Early voting is underway for the Nov. 8 state constitutional amendment election.
The Texas Legislature approved 10 proposals earlier this year to go on the ballot for inclusion as amendments to the Texas Constitution. The 10 amendments cover a wide variety of issues:
Proposition 1: Allowing surviving spouse of disabled veteran to receive homestead tax exemption.
The Texas Constitution requires that all real and tangible personal property be taxed in proportion to its value unless it is exempt. Proposition 1 would authorize the Legislature to allow the surviving spouse of a disabled veteran to receive a property tax exemption for a residence homestead if the disabled veteran qualified for the exemption when the veteran died. The exemption would be the same portion of the market value of the same property to which the disabled veteran’s exemption applied. A homestead would qualify if:
• the property was the residence homestead of the surviving spouse when the disabled veteran died;
• the property remained the residence homestead of the surviving spouse; and
• the surviving spouse had not remarried since the disabled veteran died.
Proposition 1 also would authorize the Legislature to allow the exemption to follow the surviving spouse to a new homestead if the surviving spouse had not remarried after the death of the disabled veteran. The exemption would be limited to the dollar amount of the exemption for the previous qualifying homestead as of the last year in which the surviving spouse had received the exemption.
Proposition 2: Renewing authority for Texas Water Development Board bonds.
The Texas Constitution generally prohibits the state from borrowing funds. However, there are exceptions, like Sec. 49-c, which gives the Texas Water Development Board (TWDB) bonding authority to provide financial assistance to political subdivisions (municipalities, water supply districts, river authorities,a etc.).
Texas voters have amended this provision numerous times to increase the dollar amount the TWDB is authorized to issue in general obligation bonds, backed by the state’s full faith and credit, to finance water supply, water quality and flood control projects. The Development Fund also provides state matching funds for federal grants for the TWDB’s clean water and drinking water state revolving funds.
Proposition 2 would allow the TWDB to issue, in addition to the bonds authorized by other provisions of the Texas Constitution, general obligation bonds for the Texas Water Development Fund II (DFund II). The aggregate principal amount of the bonds that were outstanding at any time could not exceed $6 billion. The constitutional limitation that the TWDB not issue bonds exceeding the aggregate principal amount of previously authorized bonds would not apply to bonds authorized by this amendment. And limitations on the percentage of state participation in any single project would not apply to a project funded with the proceeds of bonds issued under this amendment.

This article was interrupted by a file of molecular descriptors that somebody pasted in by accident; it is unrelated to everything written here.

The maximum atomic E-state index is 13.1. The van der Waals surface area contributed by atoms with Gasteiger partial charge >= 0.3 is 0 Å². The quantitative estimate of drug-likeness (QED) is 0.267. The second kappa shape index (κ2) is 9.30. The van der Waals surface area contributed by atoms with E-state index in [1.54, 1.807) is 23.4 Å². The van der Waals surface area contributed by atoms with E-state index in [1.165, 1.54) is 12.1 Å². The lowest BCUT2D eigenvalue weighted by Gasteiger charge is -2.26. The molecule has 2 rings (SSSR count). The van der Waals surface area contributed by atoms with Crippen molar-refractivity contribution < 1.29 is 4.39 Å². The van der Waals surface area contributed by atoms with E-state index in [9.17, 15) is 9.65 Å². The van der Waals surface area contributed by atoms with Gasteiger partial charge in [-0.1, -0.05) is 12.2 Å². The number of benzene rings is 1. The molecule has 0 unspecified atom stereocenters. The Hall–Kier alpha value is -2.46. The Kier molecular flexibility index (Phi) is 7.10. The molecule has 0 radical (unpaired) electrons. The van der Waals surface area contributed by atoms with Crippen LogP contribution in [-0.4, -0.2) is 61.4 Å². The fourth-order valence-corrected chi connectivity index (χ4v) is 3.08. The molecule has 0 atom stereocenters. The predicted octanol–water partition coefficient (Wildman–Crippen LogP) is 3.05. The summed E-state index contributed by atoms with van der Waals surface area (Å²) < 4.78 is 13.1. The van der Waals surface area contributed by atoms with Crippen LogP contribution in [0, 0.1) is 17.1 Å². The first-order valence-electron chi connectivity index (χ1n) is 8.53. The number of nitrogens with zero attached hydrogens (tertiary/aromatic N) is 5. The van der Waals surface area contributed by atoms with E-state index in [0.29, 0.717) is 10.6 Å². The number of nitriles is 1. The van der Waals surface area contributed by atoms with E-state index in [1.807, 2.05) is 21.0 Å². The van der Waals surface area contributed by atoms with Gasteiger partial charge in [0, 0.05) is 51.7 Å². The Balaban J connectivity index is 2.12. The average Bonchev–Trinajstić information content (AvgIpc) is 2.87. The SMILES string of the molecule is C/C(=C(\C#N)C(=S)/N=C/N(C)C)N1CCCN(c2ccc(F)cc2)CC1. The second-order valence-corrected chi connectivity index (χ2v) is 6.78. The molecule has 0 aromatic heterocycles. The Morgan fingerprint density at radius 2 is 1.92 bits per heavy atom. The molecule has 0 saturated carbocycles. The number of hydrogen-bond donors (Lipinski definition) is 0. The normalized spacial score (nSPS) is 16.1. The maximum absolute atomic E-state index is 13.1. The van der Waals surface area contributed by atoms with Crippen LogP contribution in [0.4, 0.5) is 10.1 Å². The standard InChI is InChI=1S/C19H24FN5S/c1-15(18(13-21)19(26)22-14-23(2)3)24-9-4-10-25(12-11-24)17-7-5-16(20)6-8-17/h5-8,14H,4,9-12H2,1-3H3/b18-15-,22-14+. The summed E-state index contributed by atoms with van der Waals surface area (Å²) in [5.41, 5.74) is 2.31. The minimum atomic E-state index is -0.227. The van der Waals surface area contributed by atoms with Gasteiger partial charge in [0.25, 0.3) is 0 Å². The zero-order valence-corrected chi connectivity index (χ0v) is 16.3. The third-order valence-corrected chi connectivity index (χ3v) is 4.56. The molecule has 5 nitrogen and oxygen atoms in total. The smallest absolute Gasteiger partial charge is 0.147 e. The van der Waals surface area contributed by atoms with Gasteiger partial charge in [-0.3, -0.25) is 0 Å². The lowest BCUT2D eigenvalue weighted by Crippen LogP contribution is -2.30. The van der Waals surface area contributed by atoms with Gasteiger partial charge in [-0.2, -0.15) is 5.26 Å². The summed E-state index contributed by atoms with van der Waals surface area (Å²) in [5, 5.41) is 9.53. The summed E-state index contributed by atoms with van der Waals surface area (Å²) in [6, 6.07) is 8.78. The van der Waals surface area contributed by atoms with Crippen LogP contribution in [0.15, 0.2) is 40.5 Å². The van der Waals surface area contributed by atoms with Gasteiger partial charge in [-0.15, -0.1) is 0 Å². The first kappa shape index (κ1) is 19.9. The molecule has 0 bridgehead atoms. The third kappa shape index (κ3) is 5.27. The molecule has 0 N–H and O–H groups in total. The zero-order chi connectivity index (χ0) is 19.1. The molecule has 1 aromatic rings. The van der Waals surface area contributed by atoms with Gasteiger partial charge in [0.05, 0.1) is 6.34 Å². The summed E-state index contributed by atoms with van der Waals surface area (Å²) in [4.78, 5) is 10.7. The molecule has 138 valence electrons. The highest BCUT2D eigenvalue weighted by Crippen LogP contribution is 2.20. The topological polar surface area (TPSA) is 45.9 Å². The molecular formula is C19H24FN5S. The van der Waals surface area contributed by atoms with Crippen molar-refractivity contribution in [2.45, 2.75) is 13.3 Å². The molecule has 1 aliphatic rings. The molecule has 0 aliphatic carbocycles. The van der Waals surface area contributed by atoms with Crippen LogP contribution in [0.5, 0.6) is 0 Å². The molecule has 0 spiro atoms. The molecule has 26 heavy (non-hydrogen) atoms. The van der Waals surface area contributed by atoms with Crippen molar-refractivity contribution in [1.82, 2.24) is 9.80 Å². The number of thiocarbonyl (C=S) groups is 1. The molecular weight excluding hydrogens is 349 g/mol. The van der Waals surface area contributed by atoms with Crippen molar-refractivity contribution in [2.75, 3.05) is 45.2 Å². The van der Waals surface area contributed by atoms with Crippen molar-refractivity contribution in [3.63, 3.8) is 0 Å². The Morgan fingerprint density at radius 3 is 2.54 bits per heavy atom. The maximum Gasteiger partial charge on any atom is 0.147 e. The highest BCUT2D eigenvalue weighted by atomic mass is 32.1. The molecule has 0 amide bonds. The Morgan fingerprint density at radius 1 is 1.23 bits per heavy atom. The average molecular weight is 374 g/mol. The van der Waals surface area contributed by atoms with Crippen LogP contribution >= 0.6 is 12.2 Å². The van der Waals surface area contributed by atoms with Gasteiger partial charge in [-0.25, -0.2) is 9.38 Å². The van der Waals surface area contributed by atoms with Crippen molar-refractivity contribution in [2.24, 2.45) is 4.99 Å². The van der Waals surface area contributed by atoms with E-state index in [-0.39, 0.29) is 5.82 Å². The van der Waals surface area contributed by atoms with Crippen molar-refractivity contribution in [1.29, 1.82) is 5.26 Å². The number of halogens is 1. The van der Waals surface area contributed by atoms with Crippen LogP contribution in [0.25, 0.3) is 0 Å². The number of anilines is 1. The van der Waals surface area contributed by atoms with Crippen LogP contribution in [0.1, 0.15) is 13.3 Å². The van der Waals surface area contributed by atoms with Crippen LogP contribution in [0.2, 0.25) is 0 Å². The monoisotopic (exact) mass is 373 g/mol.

If additional water supplies and infrastructure are not created, Texas businesses and workers could lose an estimated $115.7 billion in income, and the creation of 1.1 million new jobs is potentially jeopardized.
Based on information from political subdivisions across Texas, current estimates indicate that by the year 2060, Texas will need to invest about $231.2 billion in order to meet the state’s needs for new water supply, water and wastewater infrastructure construction and repair/rehabilitation, and flood control.
Proposition 3: Renewing state bond authority to finance low-interest student loans.
Texas Constitution authorizes the Hinson-Hazlewood College Student Loan Program (HH loan program) for loans to Texas students who attend public or private higher education institutions in Texas. The HH loan program uses state general obligation bonds to finance low-interest loans to students with insufficient resources to finance a college education. Texas voters have authorized a cumulative total of $1.86 billion in general obligation bonds for the student loan program over the years. According to the Texas Higher Education Coordinating Board, about $275.5 million of unissued bond authorization remains. It is projected that the remaining authority will be exhausted by 2013.